He sat alone in the turn of the century apartment, clicking through the various job search websites and applying for anything that he could. At this point it was quantity as job one, not quality. He tried calling his family, but there was no answer. That seemed to be happening more often than not lately. He was beginning to think they were avoiding him. Maybe his wife had found someone else or they had decided to move on without him. Maybe his children had convinced their mother that He was dead weight and to just forget him. The thoughts circulated and tears formed in his eyes. He was convinced that they no longer wanted him in their lives. He laid on the couch and began to whimper, allowing the tears to roll down his cheeks an onto the green plaid sofa. He lay there crying for hours, stopping occasionally to catch his breath. He tried hard to stop himself, but something inside of him had given way and the emotions were now pouring over and out. He had exerted himself so much that he began to vomit on the floor. He rolled off the couch onto his hands and knees, trying desperately to catch his breath. That’s when he saw them. It wasn’t obvious at first, just shadows under the door to the complex’s main hallway. Quick, distinct movements, do precise to be someone walking by and too linear to be mice. He froze in his place, forgetting the pool of vomit for a moment. He watched as they slipped under the door and climbed up his wall and perched directly above him, on the ceiling. They weren’t more than small shadows, but there was nothing that would have cast them. The cats stared blankly at the ceiling, but they always did that. He watched them begin to spin in unison, faster and faster until it seemed there was a perfect, black circle above him. They spun like this for a moment or two, Andy merely watched as he was too afraid to move. Suddenly a new form appeared; a child like face with black hellish eyes. Andy fell to the floor directly in the pool of his own vomit, the black-eyed child seemed to stare into his soul, as if Satan himself had appeared above him. The monster made no noise and it’s movements were slow and calculated. It’s black, evil eyes never blinked as it’s body, about the size of a 9 – 12-year-old boy, formed beneath it. Andy assumed it was a he as it was dressed in boyish clothing and wore black dress shoes. The thing settled in the far corner of the room, sitting on the floor, and watched Andy.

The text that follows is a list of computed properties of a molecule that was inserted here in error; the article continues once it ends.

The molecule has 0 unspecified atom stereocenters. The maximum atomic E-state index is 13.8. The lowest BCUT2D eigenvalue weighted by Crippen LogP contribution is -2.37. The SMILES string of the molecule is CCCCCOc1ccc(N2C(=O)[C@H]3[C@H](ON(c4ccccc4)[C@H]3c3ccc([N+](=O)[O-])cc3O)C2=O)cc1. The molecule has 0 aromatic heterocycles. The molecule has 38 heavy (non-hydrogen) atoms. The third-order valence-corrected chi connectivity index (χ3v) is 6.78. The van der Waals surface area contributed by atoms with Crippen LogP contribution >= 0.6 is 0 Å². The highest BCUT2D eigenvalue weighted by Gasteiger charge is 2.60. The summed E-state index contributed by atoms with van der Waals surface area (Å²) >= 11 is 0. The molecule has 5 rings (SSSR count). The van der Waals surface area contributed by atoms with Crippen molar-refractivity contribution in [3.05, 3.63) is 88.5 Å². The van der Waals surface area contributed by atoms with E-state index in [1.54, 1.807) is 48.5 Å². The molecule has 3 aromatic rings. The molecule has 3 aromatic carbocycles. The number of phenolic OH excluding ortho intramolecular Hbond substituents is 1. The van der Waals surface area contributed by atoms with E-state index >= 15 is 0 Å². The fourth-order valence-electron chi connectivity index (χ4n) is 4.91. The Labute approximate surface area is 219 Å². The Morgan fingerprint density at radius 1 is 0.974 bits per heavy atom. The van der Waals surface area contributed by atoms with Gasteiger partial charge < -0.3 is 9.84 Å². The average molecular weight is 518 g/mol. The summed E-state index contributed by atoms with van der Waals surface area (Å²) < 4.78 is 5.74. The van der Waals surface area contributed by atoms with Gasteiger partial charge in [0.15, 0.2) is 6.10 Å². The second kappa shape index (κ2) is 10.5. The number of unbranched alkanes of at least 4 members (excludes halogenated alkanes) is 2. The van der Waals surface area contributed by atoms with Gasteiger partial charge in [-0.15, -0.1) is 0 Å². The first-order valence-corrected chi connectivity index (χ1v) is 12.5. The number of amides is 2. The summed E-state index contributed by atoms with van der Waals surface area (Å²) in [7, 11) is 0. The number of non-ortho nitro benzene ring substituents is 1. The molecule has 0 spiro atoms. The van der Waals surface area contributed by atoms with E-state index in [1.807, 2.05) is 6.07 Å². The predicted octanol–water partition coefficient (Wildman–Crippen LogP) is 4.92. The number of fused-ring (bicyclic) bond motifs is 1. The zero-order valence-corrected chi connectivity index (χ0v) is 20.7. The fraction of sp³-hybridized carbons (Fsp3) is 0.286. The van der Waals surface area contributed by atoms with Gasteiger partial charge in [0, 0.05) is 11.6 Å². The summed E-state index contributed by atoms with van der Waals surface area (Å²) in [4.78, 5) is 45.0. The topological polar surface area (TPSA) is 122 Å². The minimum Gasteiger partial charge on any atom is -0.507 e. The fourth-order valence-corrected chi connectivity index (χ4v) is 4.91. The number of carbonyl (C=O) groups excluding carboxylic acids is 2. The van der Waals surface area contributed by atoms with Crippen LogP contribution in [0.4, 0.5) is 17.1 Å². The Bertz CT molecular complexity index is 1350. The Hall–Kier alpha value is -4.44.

Andy could feel the cooling vomit soaking into his clothing so he slowly stood up, not taking his eyes off the demon-like child across from him. He slid his shirt off quickly and dropped it back in the vomit and using it to soak up what he could. The child stretched out its hand as if to show that it was not a threat. Andy nodded, still terrified, and the thing closed it’s eyes and seemed to fall asleep. Andy waited for a few moments before cleaning his vomit and changing his clothes. He tried his wife’s phone again to no avail, so he sat and watched his new companion sleeping in the corner. He knew he should try to sleep, but his mind and the presence of the strange being were not allowing it. He fumbled through his box of DVDs and put one in the player and leaned back in the sofa, keeping one eye on the being as he did so.

Andy awoke to the bright rays of the sun shining through the curtainless windows, realizing that he must have dozed off eventually. He didn’t feel like he had slept long, or deeply as he was groggy and exhausted. Remembering the events of the night he quickly spun to find the being still there, staring at him silently in the corner. He picked up the phone and called his wife again. She answered and they spoke in generalities and didn’t delve into anything deeply personal and definitely not the new companion that lurked in the apartment. After hanging up, Andy’s unease with his family situation had worsened and somehow the creature in the corner had grown by at least a foot, its black eyes sucking Andy’s soul out of his body. Andy sat and stared. That is all he did, from morning until night; sat and stared and the creature grew and grew and sat and stared. Andy watched and watched, but all the creature did was grow. He ignored the phone, ignored the knocks at the door, ignored his hunger and need for sleep. They both sat staring, one wasting away and the other growing larger and stronger. For days Andy sat, boils forming on his rear and his urine soaked cushions smelling so rank his cats, who were slowly starving, would not come near. Soon he had no more strength to stare and collapsed on the floor, it was then that the door opened and his wife and kids ran to his side. They chased the cats away as they had already began feeding on his body; the monster stood and turned to leave, his work had been done.

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One comment on “The Monster in the Room

  1. Ryan Dueck
    January 3, 2014

    Reblogged this on How are you? …Good and commented:

    Thought this short story I wrote is relevant to what I’m trying to do with my original blog. Enjoy!